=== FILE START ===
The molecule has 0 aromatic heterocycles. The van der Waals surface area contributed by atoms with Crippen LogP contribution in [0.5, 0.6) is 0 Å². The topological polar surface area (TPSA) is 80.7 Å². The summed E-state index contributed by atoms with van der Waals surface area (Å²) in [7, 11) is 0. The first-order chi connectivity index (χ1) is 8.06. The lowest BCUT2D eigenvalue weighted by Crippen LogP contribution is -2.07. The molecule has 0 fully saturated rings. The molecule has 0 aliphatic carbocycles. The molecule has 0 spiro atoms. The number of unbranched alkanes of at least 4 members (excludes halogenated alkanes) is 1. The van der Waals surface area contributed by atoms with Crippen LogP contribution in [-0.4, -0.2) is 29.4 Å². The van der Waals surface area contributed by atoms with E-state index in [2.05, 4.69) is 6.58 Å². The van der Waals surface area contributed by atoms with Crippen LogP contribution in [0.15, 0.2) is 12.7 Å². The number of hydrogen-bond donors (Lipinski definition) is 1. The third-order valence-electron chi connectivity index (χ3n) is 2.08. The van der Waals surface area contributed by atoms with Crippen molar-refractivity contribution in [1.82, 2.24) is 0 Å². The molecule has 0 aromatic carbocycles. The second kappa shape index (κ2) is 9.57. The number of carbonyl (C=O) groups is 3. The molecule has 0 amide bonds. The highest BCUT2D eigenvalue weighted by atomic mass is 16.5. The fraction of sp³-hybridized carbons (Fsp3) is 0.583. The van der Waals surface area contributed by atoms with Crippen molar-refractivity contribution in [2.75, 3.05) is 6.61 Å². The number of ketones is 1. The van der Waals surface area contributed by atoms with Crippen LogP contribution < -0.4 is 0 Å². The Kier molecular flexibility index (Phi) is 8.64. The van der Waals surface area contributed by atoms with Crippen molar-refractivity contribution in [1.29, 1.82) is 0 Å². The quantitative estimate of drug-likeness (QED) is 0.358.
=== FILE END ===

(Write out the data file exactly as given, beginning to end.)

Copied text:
The molecule has 0 aromatic heterocycles. The van der Waals surface area contributed by atoms with Crippen LogP contribution in [0.5, 0.6) is 0 Å². The topological polar surface area (TPSA) is 80.7 Å². The summed E-state index contributed by atoms with van der Waals surface area (Å²) in [7, 11) is 0. The first-order chi connectivity index (χ1) is 8.06. The lowest BCUT2D eigenvalue weighted by Crippen LogP contribution is -2.07. The molecule has 0 fully saturated rings. The molecule has 0 aliphatic carbocycles. The molecule has 0 spiro atoms. The number of unbranched alkanes of at least 4 members (excludes halogenated alkanes) is 1. The van der Waals surface area contributed by atoms with Crippen LogP contribution in [-0.4, -0.2) is 29.4 Å². The van der Waals surface area contributed by atoms with E-state index in [2.05, 4.69) is 6.58 Å². The van der Waals surface area contributed by atoms with Crippen LogP contribution in [0.15, 0.2) is 12.7 Å². The number of hydrogen-bond donors (Lipinski definition) is 1. The third-order valence-electron chi connectivity index (χ3n) is 2.08. The van der Waals surface area contributed by atoms with Crippen molar-refractivity contribution in [1.82, 2.24) is 0 Å². The molecule has 0 aromatic carbocycles. The second kappa shape index (κ2) is 9.57. The number of carbonyl (C=O) groups is 3. The molecule has 0 amide bonds. The highest BCUT2D eigenvalue weighted by atomic mass is 16.5. The fraction of sp³-hybridized carbons (Fsp3) is 0.583. The van der Waals surface area contributed by atoms with Crippen molar-refractivity contribution in [2.75, 3.05) is 6.61 Å². The number of ketones is 1. The van der Waals surface area contributed by atoms with Crippen LogP contribution < -0.4 is 0 Å². The Kier molecular flexibility index (Phi) is 8.64. The van der Waals surface area contributed by atoms with Crippen molar-refractivity contribution in [1.29, 1.82) is 0 Å². The quantitative estimate of drug-likeness (QED) is 0.358.